Sometimes the questions are complicated and the answers are simple

In So Much for the Unitary Executive a reporter at Snowjob’s press briefing and Marty Lederman noted that Snow declared that, “This is a decision that was made at the U.S. Department of Justice.”, but the president himself said, “I’m sorry this, frankly, has bubbled to the surface the way it has, for the U.S. attorneys involved. I really am. These are — I put them in there in the first place; they’re decent people. They serve at our pleasure.” OK so the president claims executive privilege while at the same time claiming that the DOJ side stepped the president.

“MR. SNOW: The President has no recollection of this ever being raised with him. . . .

Q Just to follow, did you say, again for the record, that the President has no recollection of ever being asked about any of this?

MR. SNOW: Yes, the removal — yes, that is correct.

Attorney’s that serve at the president’s pleasure are dismissed not by the president but by the DOJ without his knowledge or approval?

That’s why it’s almost certainly not true. It’s virtually inconceivable that the President did not sign off on the removals (even if he was not intimately involved in the discussions that led up to the final choices). The President, in his briefing, undermined Snow’s subsequent claim:

“These U.S. attorneys serve at the pleasure of the President. I named them all. And the Justice Department made recommendations, which the White House accepted, that eight of the 93 would no longer serve.”

If there was no back and forth between the Whitehouse (Miers, Rove, Bush) and the DOJ then there should be no executive privilege to protect. This is putting aside invoking or hiding behind executive privilege in a situation that has nothing to do with national security. Then there is the audacious claim by Bush that he has offered Congress unprecedented cooperation by handing over hundreds of pages of documents. Well if you think that leaving out a month of those important communications is being completely cooperative then I have a bridge in Brooklyn I’d like to sell you. If you think that allowing Harriet Miers and Karl Rove to testify, but only in private and not under oath is being open and honest then I have a shiny new air craft carrier to go with your new bridge. In a letter to Fred Fielding (Presidential Counsel) Sen. Patrick Leahy (D-Vt.) writes with incredible understatement,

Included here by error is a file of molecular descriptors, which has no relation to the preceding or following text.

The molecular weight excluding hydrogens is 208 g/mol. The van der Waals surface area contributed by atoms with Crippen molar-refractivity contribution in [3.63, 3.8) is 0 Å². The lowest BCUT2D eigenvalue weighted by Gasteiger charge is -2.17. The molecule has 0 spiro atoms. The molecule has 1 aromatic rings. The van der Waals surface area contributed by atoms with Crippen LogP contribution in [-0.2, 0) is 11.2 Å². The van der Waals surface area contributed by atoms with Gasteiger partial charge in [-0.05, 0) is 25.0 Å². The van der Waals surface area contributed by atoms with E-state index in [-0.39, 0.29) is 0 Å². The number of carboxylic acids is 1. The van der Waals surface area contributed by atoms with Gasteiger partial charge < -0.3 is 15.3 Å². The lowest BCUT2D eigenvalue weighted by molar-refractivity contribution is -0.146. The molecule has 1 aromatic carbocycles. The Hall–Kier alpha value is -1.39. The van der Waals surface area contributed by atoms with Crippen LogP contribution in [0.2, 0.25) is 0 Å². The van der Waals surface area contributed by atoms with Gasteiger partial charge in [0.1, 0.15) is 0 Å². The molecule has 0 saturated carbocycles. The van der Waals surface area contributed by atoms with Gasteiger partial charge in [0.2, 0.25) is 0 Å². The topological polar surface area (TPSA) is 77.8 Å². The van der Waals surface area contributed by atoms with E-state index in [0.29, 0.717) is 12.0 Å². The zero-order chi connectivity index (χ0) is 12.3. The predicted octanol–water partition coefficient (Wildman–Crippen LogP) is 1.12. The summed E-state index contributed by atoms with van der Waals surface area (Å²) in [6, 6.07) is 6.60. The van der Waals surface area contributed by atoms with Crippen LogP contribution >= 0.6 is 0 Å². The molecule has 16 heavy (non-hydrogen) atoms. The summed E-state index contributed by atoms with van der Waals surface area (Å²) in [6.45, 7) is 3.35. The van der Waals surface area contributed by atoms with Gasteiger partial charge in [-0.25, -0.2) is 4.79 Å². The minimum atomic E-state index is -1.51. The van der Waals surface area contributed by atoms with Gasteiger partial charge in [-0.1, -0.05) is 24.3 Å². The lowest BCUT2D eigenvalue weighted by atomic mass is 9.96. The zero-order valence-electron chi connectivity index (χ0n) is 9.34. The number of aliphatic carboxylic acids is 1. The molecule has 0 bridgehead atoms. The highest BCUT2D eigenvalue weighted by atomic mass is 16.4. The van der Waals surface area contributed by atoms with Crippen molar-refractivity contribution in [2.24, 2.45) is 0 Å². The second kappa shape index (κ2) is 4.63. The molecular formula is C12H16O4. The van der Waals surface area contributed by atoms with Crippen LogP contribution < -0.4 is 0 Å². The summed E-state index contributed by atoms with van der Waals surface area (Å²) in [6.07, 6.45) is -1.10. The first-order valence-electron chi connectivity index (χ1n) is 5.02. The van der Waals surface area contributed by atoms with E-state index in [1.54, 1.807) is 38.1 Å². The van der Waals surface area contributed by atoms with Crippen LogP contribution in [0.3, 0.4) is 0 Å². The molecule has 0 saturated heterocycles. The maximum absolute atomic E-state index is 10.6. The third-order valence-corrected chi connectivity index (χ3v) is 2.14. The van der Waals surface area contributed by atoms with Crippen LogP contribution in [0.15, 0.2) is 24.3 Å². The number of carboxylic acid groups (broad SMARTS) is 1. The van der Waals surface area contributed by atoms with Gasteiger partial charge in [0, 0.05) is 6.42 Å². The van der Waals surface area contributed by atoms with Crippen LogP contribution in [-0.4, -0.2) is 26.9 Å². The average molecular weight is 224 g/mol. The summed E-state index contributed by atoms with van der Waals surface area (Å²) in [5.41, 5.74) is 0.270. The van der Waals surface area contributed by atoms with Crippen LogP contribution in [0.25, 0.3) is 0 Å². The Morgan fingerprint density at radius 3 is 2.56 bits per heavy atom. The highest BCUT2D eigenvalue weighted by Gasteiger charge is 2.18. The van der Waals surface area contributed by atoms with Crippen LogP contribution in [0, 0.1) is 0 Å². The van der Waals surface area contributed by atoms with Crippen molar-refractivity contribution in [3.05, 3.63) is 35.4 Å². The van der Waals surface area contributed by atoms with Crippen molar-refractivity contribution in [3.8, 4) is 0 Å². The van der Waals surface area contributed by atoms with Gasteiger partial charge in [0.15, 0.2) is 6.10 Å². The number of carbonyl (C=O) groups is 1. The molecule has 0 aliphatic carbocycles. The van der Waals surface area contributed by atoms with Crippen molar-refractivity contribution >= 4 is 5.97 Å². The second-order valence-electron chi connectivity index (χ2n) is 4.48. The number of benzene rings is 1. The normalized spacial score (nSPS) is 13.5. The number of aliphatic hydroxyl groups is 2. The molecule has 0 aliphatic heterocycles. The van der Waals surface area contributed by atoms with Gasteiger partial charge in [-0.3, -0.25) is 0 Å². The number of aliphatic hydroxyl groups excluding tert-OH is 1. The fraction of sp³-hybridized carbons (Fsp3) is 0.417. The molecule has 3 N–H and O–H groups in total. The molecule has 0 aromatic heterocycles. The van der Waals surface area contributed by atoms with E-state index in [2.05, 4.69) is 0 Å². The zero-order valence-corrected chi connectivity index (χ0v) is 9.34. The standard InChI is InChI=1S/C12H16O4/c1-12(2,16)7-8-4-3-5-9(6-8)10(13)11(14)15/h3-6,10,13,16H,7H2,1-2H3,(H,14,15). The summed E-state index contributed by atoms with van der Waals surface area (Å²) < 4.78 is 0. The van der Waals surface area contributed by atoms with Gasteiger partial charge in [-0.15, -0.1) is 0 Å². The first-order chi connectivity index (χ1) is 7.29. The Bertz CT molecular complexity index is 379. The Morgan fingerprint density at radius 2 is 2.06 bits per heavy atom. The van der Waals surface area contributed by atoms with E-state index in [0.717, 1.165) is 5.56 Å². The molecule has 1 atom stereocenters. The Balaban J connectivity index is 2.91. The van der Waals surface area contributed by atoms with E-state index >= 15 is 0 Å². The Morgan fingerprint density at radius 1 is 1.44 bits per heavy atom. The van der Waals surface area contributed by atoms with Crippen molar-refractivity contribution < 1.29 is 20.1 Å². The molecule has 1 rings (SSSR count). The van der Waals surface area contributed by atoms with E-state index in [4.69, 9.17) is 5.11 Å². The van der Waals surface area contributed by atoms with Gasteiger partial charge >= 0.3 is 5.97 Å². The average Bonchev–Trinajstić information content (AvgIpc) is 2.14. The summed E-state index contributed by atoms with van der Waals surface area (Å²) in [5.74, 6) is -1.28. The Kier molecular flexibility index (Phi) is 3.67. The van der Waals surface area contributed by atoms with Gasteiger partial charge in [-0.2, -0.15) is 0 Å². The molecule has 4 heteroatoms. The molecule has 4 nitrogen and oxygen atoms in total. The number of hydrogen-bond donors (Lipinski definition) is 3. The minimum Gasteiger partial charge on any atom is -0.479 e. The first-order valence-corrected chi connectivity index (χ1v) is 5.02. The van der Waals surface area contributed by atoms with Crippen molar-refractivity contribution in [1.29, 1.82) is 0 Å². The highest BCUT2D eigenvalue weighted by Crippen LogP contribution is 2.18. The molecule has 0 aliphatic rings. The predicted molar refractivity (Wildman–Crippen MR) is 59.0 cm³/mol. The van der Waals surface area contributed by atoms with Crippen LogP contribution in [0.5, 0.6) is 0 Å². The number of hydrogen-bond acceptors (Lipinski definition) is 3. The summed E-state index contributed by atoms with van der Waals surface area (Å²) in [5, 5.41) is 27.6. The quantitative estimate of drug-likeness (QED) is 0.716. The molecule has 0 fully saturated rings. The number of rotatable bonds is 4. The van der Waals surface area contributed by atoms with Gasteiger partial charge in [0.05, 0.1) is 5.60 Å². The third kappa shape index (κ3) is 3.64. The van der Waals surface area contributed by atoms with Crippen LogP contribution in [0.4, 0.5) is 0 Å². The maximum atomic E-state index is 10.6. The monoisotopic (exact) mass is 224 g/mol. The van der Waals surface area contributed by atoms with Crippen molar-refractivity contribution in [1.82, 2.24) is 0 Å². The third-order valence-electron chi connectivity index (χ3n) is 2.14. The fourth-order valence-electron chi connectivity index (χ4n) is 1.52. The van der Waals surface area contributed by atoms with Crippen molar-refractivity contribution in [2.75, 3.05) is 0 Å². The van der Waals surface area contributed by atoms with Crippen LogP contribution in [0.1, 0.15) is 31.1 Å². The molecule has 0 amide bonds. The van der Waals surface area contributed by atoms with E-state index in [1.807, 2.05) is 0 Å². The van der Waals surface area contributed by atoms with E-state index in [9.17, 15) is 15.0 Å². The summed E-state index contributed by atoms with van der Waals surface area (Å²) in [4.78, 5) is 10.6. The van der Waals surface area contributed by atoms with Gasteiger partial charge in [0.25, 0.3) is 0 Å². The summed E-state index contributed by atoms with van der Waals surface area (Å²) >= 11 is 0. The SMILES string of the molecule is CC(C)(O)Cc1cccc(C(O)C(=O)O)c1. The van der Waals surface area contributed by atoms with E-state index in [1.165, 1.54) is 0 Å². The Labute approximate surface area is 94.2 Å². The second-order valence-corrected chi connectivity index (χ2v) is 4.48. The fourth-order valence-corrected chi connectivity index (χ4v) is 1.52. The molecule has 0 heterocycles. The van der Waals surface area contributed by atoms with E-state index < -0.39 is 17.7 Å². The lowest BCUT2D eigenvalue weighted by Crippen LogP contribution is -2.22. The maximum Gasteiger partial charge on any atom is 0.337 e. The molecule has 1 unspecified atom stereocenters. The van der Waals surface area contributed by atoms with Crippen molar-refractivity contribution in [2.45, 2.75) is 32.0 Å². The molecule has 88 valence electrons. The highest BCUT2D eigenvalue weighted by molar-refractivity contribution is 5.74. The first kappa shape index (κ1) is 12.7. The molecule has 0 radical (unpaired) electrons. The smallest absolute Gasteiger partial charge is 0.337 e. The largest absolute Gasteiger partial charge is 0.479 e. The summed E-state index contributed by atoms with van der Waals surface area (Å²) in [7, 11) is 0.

Some of us have heard that your letter is a “take it or leave it” offer and that you have characterized it as your best and final offer. We cannot accept the limitations and conditions you
seek to impose on the Committee’s investigation in your March 20 letter.

Your proposal would unacceptably constrain our ability to investigate; it would deny us access to relevant information; it would interfere with our ability to learn the truth by pre-selecting only certain documents or witnesses; and it would unduly limit the scope of the investigation by prejudging its outcome.

Moreover, you insist that the interviews with White House staffbe in the nature of off-therecord, private conversations. There have been a number of such informal briefings already and they have all proved unsatisfactory and provided less than the whole truth. (emphasis mine)

It simple, the rule of law matters or it doesn’t. It doesn’t seem to matter to Bush or Republicans.